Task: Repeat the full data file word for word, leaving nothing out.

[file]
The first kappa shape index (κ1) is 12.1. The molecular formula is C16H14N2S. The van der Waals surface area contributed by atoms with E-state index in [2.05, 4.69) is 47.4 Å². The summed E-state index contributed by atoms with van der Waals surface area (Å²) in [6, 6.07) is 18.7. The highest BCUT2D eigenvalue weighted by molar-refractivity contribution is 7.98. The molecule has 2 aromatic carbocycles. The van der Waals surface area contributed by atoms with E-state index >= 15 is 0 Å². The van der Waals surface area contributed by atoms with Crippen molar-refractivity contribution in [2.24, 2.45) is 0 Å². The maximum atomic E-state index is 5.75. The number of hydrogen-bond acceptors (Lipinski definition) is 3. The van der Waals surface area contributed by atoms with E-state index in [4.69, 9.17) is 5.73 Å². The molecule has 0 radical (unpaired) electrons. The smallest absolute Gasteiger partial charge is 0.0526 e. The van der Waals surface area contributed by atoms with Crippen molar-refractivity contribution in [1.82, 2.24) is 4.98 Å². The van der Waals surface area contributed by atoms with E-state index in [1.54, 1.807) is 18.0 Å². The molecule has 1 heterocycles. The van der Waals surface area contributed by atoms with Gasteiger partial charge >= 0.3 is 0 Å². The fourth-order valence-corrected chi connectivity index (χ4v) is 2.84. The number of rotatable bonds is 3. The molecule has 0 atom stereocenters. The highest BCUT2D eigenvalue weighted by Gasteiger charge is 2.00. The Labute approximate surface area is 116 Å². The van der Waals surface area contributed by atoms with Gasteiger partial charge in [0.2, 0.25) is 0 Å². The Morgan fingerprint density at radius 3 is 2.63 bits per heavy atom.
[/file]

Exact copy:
The first kappa shape index (κ1) is 12.1. The molecular formula is C16H14N2S. The van der Waals surface area contributed by atoms with E-state index in [2.05, 4.69) is 47.4 Å². The summed E-state index contributed by atoms with van der Waals surface area (Å²) in [6, 6.07) is 18.7. The highest BCUT2D eigenvalue weighted by molar-refractivity contribution is 7.98. The molecule has 2 aromatic carbocycles. The van der Waals surface area contributed by atoms with E-state index >= 15 is 0 Å². The van der Waals surface area contributed by atoms with Crippen molar-refractivity contribution in [2.24, 2.45) is 0 Å². The maximum atomic E-state index is 5.75. The number of hydrogen-bond acceptors (Lipinski definition) is 3. The van der Waals surface area contributed by atoms with E-state index in [4.69, 9.17) is 5.73 Å². The molecule has 0 radical (unpaired) electrons. The smallest absolute Gasteiger partial charge is 0.0526 e. The van der Waals surface area contributed by atoms with Crippen molar-refractivity contribution in [1.82, 2.24) is 4.98 Å². The van der Waals surface area contributed by atoms with E-state index in [1.54, 1.807) is 18.0 Å². The molecule has 1 heterocycles. The van der Waals surface area contributed by atoms with Gasteiger partial charge >= 0.3 is 0 Å². The fourth-order valence-corrected chi connectivity index (χ4v) is 2.84. The number of rotatable bonds is 3. The molecule has 0 atom stereocenters. The highest BCUT2D eigenvalue weighted by Gasteiger charge is 2.00. The Labute approximate surface area is 116 Å². The van der Waals surface area contributed by atoms with Gasteiger partial charge in [0.2, 0.25) is 0 Å². The Morgan fingerprint density at radius 3 is 2.63 bits per heavy atom.